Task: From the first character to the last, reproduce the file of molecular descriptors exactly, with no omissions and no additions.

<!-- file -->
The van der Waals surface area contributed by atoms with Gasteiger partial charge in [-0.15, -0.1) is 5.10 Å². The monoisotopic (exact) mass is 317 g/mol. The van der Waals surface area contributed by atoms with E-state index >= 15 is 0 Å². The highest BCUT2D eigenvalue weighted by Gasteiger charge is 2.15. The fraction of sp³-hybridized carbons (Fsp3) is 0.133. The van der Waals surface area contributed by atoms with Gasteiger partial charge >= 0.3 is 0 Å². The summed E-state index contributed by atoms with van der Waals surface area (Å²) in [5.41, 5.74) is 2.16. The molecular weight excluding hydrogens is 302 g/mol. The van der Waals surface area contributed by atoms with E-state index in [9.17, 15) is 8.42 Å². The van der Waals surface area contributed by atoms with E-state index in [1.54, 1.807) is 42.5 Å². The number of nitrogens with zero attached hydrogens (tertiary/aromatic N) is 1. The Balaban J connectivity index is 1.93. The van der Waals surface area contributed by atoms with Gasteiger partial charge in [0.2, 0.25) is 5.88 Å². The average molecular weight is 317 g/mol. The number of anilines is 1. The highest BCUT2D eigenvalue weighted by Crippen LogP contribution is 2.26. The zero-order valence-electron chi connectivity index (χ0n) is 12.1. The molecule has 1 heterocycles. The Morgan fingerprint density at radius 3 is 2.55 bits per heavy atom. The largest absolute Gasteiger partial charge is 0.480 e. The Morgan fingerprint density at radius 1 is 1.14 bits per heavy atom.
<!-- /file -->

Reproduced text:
The van der Waals surface area contributed by atoms with Gasteiger partial charge in [-0.15, -0.1) is 5.10 Å². The monoisotopic (exact) mass is 317 g/mol. The van der Waals surface area contributed by atoms with E-state index >= 15 is 0 Å². The highest BCUT2D eigenvalue weighted by Gasteiger charge is 2.15. The fraction of sp³-hybridized carbons (Fsp3) is 0.133. The van der Waals surface area contributed by atoms with Gasteiger partial charge >= 0.3 is 0 Å². The summed E-state index contributed by atoms with van der Waals surface area (Å²) in [5.41, 5.74) is 2.16. The molecular weight excluding hydrogens is 302 g/mol. The van der Waals surface area contributed by atoms with E-state index in [9.17, 15) is 8.42 Å². The van der Waals surface area contributed by atoms with E-state index in [1.54, 1.807) is 42.5 Å². The number of nitrogens with zero attached hydrogens (tertiary/aromatic N) is 1. The Balaban J connectivity index is 1.93. The van der Waals surface area contributed by atoms with Gasteiger partial charge in [0.2, 0.25) is 5.88 Å². The average molecular weight is 317 g/mol. The number of anilines is 1. The highest BCUT2D eigenvalue weighted by Crippen LogP contribution is 2.26. The zero-order valence-electron chi connectivity index (χ0n) is 12.1. The molecule has 1 heterocycles. The Morgan fingerprint density at radius 3 is 2.55 bits per heavy atom. The largest absolute Gasteiger partial charge is 0.480 e. The Morgan fingerprint density at radius 1 is 1.14 bits per heavy atom.